When science and art meet to create designsKushal Pokharel is looking to redefine art and its medium with the help of the software he has built.
When we think about art, we usually envision the paint and canvas. But Kushal Pokharel uses technology to make art. With the help of software he created, which he has named Symbiosis, he generates patterns from a number of references he curates. He then customises and creates hundreds of different patterns or artforms.
“The designs are created by the software. It’s basic programming. But I use different apps and software to create the design,” says Pokharel. “I like to call it example based installation art.”
In order to train the software to create a design, he has curated over 100,000 designs and patterns, which has given him a general idea of whether the design is good or bad.
Take the example of two colours—red and yellow. The software creates a structure where the colours are mixed with one another to create abstract art. Some make sense, some don’t. Pokharel says he has made around 1,500 designs manually in the past year and is working on his software to do the same.
“I want to have at least 100,000 designs so that when a design opportunity comes, I can sell it and the buyer will have plenty of options to choose from,” he says.
But like his software, the idea for pursuing this has also evolved from his previous attempts. In 2015, he was a part of a team that pitched the idea of creating art by using sound through a mobile application. His team had named it Eclipse App, but it didn’t get to the next round at Ncell App Camp Season 2. The rejection hit the team hard. Many of his team members decided to stop pursuing it further.
But that didn’t deter the 25-year-old from continuing. Five years on, Pokharel has completed his Electronics and Communication Engineering from Tribhuvan University, and has gone ahead with the project on his own. He has established Eclipse Labs, a company which visualises sound and creates art.
“The prototype has come a long way. I still feel it isn’t the finished product, but the headway I’ve been able to make in the past few years has been incredible,” says Pokharel.
After graduating in early 2018, Pokharel formed his company with one vision—to transform sounds into artistic images. The concept was simple—create art using sound through a systematic application of computer-based algorithms. He says the initial plan was to convert sound wavelengths into visual images by applying specific methods.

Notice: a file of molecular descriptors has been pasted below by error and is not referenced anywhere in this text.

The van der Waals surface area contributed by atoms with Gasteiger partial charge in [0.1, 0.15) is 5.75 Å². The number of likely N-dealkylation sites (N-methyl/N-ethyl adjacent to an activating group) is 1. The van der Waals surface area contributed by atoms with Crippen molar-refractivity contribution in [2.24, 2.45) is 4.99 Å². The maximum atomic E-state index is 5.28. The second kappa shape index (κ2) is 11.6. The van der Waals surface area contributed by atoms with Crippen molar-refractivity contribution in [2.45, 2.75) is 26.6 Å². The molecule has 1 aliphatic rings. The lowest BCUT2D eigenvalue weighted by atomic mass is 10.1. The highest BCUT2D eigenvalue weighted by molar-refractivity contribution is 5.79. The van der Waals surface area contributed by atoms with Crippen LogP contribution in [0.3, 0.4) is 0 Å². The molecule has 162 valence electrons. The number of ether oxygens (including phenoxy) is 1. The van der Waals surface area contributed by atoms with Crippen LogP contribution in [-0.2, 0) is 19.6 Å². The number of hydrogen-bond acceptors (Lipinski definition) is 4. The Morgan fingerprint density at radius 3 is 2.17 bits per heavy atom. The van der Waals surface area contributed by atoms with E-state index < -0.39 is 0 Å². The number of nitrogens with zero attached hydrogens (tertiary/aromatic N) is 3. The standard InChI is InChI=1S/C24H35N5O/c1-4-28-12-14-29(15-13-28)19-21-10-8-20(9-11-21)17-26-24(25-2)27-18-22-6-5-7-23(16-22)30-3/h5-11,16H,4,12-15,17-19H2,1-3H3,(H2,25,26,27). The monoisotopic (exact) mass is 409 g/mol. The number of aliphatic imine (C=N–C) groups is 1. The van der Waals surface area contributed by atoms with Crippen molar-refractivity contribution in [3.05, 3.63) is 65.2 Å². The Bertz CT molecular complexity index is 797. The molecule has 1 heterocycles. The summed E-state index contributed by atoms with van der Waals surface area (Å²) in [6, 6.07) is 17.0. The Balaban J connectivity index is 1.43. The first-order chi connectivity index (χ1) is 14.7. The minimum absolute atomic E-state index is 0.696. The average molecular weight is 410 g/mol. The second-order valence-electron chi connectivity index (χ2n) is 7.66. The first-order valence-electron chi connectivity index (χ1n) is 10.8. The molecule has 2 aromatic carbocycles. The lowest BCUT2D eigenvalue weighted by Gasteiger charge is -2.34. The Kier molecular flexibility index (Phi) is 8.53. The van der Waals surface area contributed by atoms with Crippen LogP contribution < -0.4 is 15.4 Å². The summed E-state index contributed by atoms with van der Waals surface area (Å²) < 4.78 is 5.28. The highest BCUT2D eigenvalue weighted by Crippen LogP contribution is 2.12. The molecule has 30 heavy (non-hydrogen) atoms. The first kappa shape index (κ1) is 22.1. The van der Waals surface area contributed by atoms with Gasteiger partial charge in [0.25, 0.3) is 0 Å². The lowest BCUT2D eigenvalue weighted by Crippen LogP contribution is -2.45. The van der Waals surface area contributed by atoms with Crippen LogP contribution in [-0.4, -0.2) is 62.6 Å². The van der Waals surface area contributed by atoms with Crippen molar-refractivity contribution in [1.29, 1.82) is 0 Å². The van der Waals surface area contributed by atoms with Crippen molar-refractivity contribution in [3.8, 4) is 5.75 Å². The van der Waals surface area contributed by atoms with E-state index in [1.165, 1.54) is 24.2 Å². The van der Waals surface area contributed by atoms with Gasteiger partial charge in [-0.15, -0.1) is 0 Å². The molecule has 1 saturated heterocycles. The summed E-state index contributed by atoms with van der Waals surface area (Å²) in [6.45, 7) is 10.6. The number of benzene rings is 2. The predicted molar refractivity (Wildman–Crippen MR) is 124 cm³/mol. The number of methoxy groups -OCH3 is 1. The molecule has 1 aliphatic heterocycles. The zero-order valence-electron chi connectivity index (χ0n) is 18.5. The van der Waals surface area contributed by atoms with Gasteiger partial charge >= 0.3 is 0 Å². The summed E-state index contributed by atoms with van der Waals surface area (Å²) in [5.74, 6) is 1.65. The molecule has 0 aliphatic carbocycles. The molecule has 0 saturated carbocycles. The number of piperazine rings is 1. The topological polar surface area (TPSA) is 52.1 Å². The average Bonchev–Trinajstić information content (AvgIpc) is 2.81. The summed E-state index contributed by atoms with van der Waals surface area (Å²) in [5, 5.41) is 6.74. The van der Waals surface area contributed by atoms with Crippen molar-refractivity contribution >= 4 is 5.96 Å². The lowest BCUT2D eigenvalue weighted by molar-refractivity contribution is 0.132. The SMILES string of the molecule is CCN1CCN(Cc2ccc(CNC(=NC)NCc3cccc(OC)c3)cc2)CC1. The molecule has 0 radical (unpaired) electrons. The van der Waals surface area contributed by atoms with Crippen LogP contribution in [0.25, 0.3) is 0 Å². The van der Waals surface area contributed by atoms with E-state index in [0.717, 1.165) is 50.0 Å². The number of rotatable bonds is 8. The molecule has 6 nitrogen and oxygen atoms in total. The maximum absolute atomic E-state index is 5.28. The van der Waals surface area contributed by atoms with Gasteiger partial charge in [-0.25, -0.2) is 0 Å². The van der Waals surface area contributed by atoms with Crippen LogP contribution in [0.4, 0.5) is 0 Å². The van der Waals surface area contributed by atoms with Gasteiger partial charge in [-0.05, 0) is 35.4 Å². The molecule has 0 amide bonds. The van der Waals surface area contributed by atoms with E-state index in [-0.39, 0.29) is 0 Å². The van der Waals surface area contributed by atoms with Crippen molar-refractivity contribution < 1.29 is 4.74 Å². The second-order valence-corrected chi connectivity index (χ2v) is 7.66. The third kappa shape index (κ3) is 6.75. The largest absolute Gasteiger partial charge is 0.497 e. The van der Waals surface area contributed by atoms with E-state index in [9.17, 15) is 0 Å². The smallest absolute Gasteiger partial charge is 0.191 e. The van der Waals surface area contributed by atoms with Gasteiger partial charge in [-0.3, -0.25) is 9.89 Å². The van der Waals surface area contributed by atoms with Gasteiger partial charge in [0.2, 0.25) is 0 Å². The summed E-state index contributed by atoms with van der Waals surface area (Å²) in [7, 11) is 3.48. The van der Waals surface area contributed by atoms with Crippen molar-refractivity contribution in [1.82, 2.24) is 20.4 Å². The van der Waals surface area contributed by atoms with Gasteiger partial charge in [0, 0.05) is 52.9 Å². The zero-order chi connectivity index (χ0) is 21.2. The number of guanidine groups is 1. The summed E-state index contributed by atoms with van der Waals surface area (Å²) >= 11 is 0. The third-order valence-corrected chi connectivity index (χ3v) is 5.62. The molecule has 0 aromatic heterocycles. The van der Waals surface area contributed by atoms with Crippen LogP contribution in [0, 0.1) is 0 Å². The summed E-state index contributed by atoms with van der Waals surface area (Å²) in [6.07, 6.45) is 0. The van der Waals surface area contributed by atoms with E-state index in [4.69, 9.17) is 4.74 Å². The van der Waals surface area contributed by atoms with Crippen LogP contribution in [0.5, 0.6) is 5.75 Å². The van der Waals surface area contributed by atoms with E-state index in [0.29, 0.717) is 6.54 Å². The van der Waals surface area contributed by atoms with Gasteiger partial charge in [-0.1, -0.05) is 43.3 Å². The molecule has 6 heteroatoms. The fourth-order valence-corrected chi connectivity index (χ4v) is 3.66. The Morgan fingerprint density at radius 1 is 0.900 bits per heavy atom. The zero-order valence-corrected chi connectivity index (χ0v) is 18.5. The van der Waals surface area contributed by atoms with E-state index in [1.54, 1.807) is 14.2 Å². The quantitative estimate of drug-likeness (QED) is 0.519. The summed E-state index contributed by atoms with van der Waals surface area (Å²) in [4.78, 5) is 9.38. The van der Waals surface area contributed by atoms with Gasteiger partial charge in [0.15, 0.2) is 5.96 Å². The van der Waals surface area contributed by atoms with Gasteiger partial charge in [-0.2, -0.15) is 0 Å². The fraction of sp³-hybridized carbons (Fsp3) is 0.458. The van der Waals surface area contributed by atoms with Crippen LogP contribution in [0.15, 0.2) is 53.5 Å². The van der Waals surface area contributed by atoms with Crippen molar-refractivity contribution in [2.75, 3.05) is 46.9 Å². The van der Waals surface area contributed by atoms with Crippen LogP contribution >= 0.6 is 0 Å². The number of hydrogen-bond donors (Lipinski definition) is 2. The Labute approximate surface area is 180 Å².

The first thing he did was record names of people, process it into art, frame it and give it to the interested customers. But that didn’t work out well, he says. While Pokharel did sell a few designs for as much as $20, many wanted the application for free.
“Many Nepalis are used to free mobile applications,” he says. “So, I get why they wanted it for free. But it wasn’t practical for us.”
After failing to sustain through just one design idea, Pokharel then started thinking about what he could do differently.
“The idea of exploring visual art where I use linear patterns to create art and designs is what created Symbiosis,” he says. While these things are also being tested abroad, the software he is designing is very new to Nepal.
Pokharel says there are two ways to create art via software. One is by hardcore programming using math, and the other is by creating patterns via data. He chose the latter.
“I use technology, but I try to figure out the process because if I don’t, my software and my AI will not be able to figure out how to recreate it,” he says.
He is also planning to do an exhibition to showcase his art and call it ‘1502’, which he says is inspired by Leonardo Da Vinci’s Ichnographic Plan for the City of Imola in 1502. He says Da Vinci’s ichnographic drawing technique provides a unique perspective on the landscape and beauty in the natural design. The painting exhibition series will delve into reviving this perspective to inspire future creative endeavours from fashion design, rug design to architectural or interior design.
“There is a pattern of copying and modifying the source in a repeated pattern. In other words, given we have a source system that has enough variety—creative outputs can be generated through it,” he says. “1502 follows similar philosophy—if professionals copy and take reference from a source, 1502 takes one of those sources to present the creative potential in copying. On the broader view, this process of taking a simple reference from a source and modifying them to generate creative outputs implies the future of automated creativity.”
He says he is still working on designs and plans to showcase the artwork around April.
According to Pokharel, 1502 also showcases the true impact of form and new media to enable understanding of design from the automated creation process.
When you ask Pokharel why he is focusing on this form of art he says that it is because it will last for a long time.
“When we see human history, we know that people used to draw on walls and stones. But that didn’t last. Papers last but we need to preserve it,” says Pokharel. “But this can be stored anywhere. It’s easy. It’s still art but the medium is changing.”